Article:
But this year, certain neighborhoods popular with tourists are even emptier than usual.
“You almost feel like you’re in an episode of 'Walking Dead,'” said Emanuel Afonso, who sells hats, scarves and other accessories at a shop near Notre Dame.
While much of that is the normal eeriness of Paris in August, it’s widely believed that the series of terror attacks around France and neighboring European countries has scared away visitors. Even with the Euro 2016 soccer tournament that brought a lot of out-of-towners in July, Afonso estimates business at the hat shop has fallen 20 to 30 percent for the year.
For France, the world’s most popular tourist destination, the tourism sector made up more than 9 percent of GDP last year — even larger than its importance to the US economy.
Hotel occupancy and visitor figures at museums and monuments have also declined this year.
There was still a line through the plaza outside Notre Dame cathedral on a recent afternoon.
Anne McMillan-Weall, while visiting the UK, said friends expressed concern about her trip.
“When I said we were coming into Paris, they said 'Oh you know make sure you look after yourself and be careful,'” she said. In her opinion, there are risks everywhere.
She had been struck by the level of security on her trip, beginning at Disneyland Paris (where revenues, by the way, were down 11 percent this spring compared to the same period last year).
“The Disney hotels now you have to be body-scanned, whereas at Christmas we didn’t. It’s only since Christmas,” she noted.
Across the street from Notre Dame, four soldiers in camouflage walk past several parked police cars. They’re just a fraction of the security forces patrolling sensitive public spaces.
Following specific threats, an artificial beach created by the city on the right bank of the Seine has become one of the most heavily policed spots in Paris. It’s on a sunken highway that runs along the river.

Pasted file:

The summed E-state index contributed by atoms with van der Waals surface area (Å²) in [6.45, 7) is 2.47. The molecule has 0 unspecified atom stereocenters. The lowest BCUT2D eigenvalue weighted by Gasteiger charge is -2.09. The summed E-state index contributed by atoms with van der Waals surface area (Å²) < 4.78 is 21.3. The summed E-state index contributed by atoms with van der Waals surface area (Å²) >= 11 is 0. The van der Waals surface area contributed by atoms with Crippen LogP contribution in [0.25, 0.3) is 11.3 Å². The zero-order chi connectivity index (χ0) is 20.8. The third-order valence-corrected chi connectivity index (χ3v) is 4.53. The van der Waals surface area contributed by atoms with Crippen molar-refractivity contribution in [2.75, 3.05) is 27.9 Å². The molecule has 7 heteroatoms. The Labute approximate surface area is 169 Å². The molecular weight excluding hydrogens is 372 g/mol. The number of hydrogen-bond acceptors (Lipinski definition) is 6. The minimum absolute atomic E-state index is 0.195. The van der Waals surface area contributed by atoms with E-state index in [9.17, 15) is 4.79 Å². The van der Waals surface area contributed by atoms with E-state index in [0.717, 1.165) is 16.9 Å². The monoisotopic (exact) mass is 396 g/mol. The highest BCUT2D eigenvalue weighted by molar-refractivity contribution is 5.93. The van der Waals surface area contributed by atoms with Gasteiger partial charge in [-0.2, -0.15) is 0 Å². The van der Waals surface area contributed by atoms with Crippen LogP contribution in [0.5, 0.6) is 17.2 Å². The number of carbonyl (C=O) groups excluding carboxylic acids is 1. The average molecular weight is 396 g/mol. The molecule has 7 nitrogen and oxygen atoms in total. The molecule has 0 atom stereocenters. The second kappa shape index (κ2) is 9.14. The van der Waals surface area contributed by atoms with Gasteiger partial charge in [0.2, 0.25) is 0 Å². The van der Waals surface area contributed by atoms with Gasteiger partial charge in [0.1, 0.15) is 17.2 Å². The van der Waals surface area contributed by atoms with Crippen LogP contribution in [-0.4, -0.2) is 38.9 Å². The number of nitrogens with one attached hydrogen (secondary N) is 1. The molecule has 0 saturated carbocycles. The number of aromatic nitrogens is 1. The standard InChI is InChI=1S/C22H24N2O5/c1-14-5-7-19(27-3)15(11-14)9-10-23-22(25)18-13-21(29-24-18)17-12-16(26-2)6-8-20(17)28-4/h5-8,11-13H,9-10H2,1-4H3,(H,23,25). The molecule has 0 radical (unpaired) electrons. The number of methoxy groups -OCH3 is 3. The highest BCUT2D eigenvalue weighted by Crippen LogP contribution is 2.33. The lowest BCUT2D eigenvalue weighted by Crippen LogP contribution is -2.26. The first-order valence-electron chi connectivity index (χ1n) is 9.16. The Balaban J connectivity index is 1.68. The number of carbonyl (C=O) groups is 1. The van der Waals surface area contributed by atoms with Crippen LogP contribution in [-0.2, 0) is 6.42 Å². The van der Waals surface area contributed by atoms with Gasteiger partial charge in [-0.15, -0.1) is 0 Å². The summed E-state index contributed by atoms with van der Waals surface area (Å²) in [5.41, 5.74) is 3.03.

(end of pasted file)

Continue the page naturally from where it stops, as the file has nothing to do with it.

Police vans block each of the descending on-ramps. Blocking roadways like this has become a regular part of security since the truck attack in Nice. Past a fence, private security guards search visitors’ bags. Groups of soldiers and police patrol with large weapons. Some days, there are also police dinghies going by on the water.
“There are people who say all of this is creating anxiety and fear, but I find it reassuring,” said Eric Merour, director of the Peniche le Marcounet, a bar on a barge moored just past the end of the “beach.” His business has not suffered this summer and he reported a healthy mix of tourists and locals at his tables.
His view of the level of security as reassuring is common, though not universally shared.
Across the river, Elise Gosselin at the counter of her father’s souvenir shop expressed mix feelings.
“It’s very bizarre,” she said, “and it reinforces this underlying war-like atmosphere.”
“The more there’s a visible police presence,” she pointed out, “the more people have the impression that something’s going on.”
But in most of the city, the atmosphere is nothing like this. This was pointed out by Marie-Christine Forest, who works at another shop in the neighborhood.
“With the attacks, there were a lot of losses of young people, but they continue to go to the cafes, on the terraces, and I find that really courageous,” she said. Of the visitors still visiting Paris, she observed, “I would say ‘bravo tourists.’ In a way you’re showing that we need to continue to live. And that’s a good lesson.”